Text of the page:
Top Tech Tips for the Non-Techie

This month, we’re focused on providing direction for less-techie folks on what actions they can employ to potentially save time and money, before calling in their local IT professionals. We also offer a list of scenarios where you absolutely should bring in an IT expert before you cost yourself more time and money than necessary. Here’s a rundown. Save a shortcut to this post for future reference!

To try on your own, before requesting assistance from your IT Pro.

Turn it off and back on. Seriously, more often than you can imagine, this is all the reset your device needs. Whether trouble-shooting an issue with your computer, printer or internet, restarting or rebooting is frequently the answer. And almost always the first thing a tech pro is going to ask you to do anyway. See a great video about the differences here, created by our Operations Manager Jess.

Internet Troubleshooting. While rebooting the PC, modem or router may indeed do the trick, we have a couple other pieces of information you should gather before calling in the pros. First, ascertain whether it is only one machine which is not connected to the internet, or the whole office. If it’s the whole office, reach out first to your ISP (internet service provider) to confirm whether they are experiencing an outage in your area. This call, and remote troubleshooting by your ISP, is free, so always recommended before bringing in your favorite IT provider.

Hacked Email. Advice in this area has shifted a bit over the years, as the bad guys have gotten more polished and more insidious. If your email is hacked, it is important to change your password. Ascertaining whether your email has been hacked may require bringing in a professional, but it’s helpful for you to understand when it’s a potential hack, and when it’s social engineering or spearphishing. You may be sent an email which is trying to get you to click a link, make a call or take an action which will benefit the culprit and harm you or your company. In this case, there is nothing wrong with your computer. You can ignore and delete the email with no repercussions. If you do engage with a link or attachments, and then realize it was fraudulent, shut the PC down and call your IT support immediately, before the attack travels into your network.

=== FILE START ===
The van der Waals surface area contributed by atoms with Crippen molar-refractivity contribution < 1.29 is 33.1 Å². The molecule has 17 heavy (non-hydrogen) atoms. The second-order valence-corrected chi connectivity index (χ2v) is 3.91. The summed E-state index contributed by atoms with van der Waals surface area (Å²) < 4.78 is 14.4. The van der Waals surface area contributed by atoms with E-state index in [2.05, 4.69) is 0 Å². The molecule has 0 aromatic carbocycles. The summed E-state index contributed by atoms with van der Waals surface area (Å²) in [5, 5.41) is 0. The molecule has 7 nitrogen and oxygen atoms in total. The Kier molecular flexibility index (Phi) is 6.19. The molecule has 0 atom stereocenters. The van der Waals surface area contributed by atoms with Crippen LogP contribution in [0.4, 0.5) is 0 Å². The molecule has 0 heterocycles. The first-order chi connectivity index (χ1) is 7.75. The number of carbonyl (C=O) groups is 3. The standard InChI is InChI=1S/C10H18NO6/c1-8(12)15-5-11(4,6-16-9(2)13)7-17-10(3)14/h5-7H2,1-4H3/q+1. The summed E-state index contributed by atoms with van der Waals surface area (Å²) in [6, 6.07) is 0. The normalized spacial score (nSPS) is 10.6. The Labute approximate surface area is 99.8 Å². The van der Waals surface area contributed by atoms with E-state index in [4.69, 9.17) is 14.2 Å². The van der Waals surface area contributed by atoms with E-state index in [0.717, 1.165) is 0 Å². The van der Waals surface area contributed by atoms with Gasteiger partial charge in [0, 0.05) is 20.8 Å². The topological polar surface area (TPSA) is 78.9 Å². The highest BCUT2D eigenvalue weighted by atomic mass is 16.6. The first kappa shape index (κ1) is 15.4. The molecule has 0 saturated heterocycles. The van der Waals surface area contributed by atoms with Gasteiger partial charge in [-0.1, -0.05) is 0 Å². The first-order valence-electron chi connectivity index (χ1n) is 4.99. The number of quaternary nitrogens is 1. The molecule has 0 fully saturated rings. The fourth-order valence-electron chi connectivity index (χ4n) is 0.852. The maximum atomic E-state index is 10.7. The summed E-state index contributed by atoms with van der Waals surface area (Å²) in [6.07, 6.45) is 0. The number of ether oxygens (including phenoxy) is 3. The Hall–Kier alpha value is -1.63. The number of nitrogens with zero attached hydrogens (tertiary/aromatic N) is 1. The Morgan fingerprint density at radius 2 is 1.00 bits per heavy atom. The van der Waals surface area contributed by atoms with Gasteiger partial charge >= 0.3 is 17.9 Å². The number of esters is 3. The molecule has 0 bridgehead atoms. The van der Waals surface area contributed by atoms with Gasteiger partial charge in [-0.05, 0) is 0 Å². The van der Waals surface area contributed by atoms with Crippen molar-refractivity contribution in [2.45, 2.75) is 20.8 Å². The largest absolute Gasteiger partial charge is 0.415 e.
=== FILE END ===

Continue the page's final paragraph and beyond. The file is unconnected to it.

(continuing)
Cleanup/Tune-Up. While taking your PC to your IT provider for an annual tune-up/clean-up is advised, there are several such tasks you can do on your own.

  • Physical cleaning with a can of air, inside and out, as well as keyboard.
  • Delete Cookies and Internet Cache
  • Let updates occur! Without them, your PC is at risk. (Don’t interrupt once they start!)
  • Be aware of the age of your equipment, its lifespan and prepare for replacement.


Malware. This belongs on both lists. While you should definitely bring in IT pros to deal with an infection, file corruption or an incidence of account takeover, there are so many things you can do to avoid having these things happen. Be mindful of not opening unexpected links or documents in emails, use multi-factor authentication (MFA) for accounts, and don’t fall into traps while browsing the web. For example, when a window pops up asking you to call Microsoft, an audible alert sounds loudly with a warning, or you receive an unsolicited call or chat from someone purporting to be a trusted source. When in doubt, hit Ctrl/Alt/Delete to bring up the task manager, and shut down the computer. If you find you cannot turn off your machine any other way, hold in the power button until it shuts down, (yes, even if the box and audible alert are telling you not to) and call your local IT provider for advice or service. In many instances, your PC is not actually compromised, but it bears having it looked at to be sure there are no ill effects. When in doubt, call a local company you know as opposed to trusting predatory posers.

When to bring in an IT Professional

Networks and Servers. When there is a full-network issue, you can do much more harm than good in troubleshooting on your own. This is especially true if the problem is related to the server. Unless you have experience or training, leave work within your server to the IT pros.

Issues which may seem easy, but would be a waste of time to troubleshoot on your own.

  • If your email program is not functioning properly, and is not fixed by closing and reopening the program.
  • If you lose access to a software program or files.
  • When PC settings won’t stick.
  • When your computer is not booting (either with lights and sound or without lights and sound)


Back-ups. You can absolutely do backups locally on your own, but should you? The benefits of managed backups include curated setup, to be sure you are always backing up what is most important to you, cloud backup options, and monitoring to be sure your backups are happening regularly and consistently. This is especially important for businesses.

Why Managed Services and a relationship with a local IT company? Speaking of managed backups, it’s well worth your time to speak with a local IT service provider about Managed Services for your business. In addition to managed backups, email and AV, your MSP can provide full network monitoring, assistance with industry-specific regulations, endpoint detection and response (EDR), and much more. Also, a relationship with a local company means help desk and onsite engineers who know your unique business and network.

Want more information on how BTS can support your business? Have a conversation with one of our account managers. Call 207-443-9554 or email

Team BTS

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